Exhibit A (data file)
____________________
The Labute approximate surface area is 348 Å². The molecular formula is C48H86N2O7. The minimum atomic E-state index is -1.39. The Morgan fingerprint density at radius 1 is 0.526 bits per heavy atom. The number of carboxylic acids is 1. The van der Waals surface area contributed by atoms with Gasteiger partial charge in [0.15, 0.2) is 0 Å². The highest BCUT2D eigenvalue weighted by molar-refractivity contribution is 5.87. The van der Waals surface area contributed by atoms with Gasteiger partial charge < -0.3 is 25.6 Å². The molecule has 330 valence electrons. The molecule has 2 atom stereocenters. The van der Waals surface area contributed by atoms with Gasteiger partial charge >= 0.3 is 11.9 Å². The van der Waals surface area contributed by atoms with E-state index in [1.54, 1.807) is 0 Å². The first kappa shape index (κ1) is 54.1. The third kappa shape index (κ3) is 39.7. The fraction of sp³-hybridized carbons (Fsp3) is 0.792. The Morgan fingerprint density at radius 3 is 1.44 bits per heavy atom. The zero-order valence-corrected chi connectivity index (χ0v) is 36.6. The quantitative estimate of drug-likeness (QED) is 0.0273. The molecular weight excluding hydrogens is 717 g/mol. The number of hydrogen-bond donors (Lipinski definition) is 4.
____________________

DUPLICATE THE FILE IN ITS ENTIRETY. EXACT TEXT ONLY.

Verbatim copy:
The Labute approximate surface area is 348 Å². The molecular formula is C48H86N2O7. The minimum atomic E-state index is -1.39. The Morgan fingerprint density at radius 1 is 0.526 bits per heavy atom. The number of carboxylic acids is 1. The van der Waals surface area contributed by atoms with Gasteiger partial charge in [0.15, 0.2) is 0 Å². The highest BCUT2D eigenvalue weighted by molar-refractivity contribution is 5.87. The van der Waals surface area contributed by atoms with Gasteiger partial charge < -0.3 is 25.6 Å². The molecule has 330 valence electrons. The molecule has 2 atom stereocenters. The van der Waals surface area contributed by atoms with Gasteiger partial charge >= 0.3 is 11.9 Å². The van der Waals surface area contributed by atoms with E-state index in [1.54, 1.807) is 0 Å². The first kappa shape index (κ1) is 54.1. The third kappa shape index (κ3) is 39.7. The fraction of sp³-hybridized carbons (Fsp3) is 0.792. The Morgan fingerprint density at radius 3 is 1.44 bits per heavy atom. The zero-order valence-corrected chi connectivity index (χ0v) is 36.6. The quantitative estimate of drug-likeness (QED) is 0.0273. The molecular weight excluding hydrogens is 717 g/mol. The number of hydrogen-bond donors (Lipinski definition) is 4.